around this, you will want to use “sys.stdin.readline()” inside
a “while 1:” loop.

-v Print a message each time a module is initialized, showing the
place (filename or built-in module) from which it is loaded.
When given twice, print a message for each file that is checked
for when searching for a module. Also provides information on
module cleanup at exit.

-V , –version
Prints the Python version number of the executable and exits.

-W argument
Warning control. Python sometimes prints warning message to
sys.stderr. A typical warning message has the following form:
file:line: category: message. By default, each warning is
printed once for each source line where it occurs. This option
controls how often warnings are printed. Multiple -W options
may be given; when a warning matches more than one option, the
action for the last matching option is performed. Invalid -W
options are ignored (a warning message is printed about invalid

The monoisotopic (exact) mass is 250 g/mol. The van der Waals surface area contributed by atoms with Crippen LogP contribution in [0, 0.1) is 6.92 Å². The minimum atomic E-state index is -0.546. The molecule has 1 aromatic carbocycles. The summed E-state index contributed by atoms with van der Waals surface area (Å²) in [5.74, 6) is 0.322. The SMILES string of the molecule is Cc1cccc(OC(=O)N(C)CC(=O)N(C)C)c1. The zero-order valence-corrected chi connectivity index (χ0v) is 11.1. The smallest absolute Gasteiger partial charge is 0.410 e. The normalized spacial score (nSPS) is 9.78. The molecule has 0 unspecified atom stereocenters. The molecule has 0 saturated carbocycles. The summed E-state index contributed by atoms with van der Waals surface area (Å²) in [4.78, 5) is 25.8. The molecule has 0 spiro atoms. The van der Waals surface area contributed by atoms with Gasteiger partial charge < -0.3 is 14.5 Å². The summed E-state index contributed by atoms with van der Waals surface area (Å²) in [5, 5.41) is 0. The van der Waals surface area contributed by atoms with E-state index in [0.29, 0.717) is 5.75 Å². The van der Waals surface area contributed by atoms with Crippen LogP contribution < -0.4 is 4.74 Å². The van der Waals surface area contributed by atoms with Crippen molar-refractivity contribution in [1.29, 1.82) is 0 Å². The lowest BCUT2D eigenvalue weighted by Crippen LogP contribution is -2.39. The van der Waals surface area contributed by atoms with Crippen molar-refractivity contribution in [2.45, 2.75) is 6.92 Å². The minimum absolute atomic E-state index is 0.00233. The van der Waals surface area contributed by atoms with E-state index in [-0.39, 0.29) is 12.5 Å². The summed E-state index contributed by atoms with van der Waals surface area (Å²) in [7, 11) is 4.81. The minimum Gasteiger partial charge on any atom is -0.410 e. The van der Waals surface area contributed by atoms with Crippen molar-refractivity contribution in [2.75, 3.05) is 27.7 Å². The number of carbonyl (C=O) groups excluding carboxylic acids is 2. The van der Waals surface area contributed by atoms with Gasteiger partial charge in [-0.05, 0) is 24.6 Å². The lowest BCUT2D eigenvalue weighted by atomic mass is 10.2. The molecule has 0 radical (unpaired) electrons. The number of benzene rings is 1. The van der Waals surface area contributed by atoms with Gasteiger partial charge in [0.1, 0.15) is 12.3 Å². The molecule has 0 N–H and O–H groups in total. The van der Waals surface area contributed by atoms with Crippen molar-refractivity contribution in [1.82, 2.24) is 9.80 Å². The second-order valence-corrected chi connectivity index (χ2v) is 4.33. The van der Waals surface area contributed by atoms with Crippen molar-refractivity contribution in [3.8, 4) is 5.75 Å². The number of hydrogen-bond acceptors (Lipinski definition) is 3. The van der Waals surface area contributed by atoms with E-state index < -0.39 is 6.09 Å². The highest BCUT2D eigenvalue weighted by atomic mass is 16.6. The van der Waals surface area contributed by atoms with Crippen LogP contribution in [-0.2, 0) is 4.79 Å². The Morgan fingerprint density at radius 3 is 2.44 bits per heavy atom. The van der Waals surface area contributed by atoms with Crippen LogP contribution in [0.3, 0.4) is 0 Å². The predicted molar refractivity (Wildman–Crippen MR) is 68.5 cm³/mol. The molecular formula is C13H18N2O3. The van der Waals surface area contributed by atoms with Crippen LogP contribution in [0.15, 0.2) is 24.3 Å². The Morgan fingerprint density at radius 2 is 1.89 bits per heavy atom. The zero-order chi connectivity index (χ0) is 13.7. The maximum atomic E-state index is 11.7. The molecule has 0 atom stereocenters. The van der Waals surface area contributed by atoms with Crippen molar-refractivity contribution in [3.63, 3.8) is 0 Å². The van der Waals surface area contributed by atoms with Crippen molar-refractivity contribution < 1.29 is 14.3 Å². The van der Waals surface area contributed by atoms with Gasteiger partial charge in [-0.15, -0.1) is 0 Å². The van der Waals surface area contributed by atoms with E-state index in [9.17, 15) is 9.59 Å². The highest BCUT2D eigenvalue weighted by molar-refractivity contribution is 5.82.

options when the first warning is issued). Warnings can also be
controlled from within a Python program using the warnings mod‐

The simplest form of argument is one of the following action
strings (or a unique abbreviation): ignore to ignore all warn‐
ings; default to explicitly request the default behavior (print‐
ing each warning once per source line); all to print a warning
each time it occurs (this may generate many messages if a warn‐
ing is triggered repeatedly for the same source line, such as
inside a loop); module to print each warning only the first time
it occurs in each module; once to print each warning only the
first time it occurs in the program; or error to raise an excep‐
tion instead of printing a warning message.

The full form of argument is action:message:category:mod‐
ule:line. Here, action is as explained above but only applies
to messages that match the remaining fields. Empty fields match
all values; trailing empty fields may be omitted. The message
field matches the start of the warning message printed; this
match is case-insensitive. The category field matches the warn‐
ing category. This must be a class name; the match test whether
the actual warning category of the message is a subclass of the
specified warning category. The full class name must be given.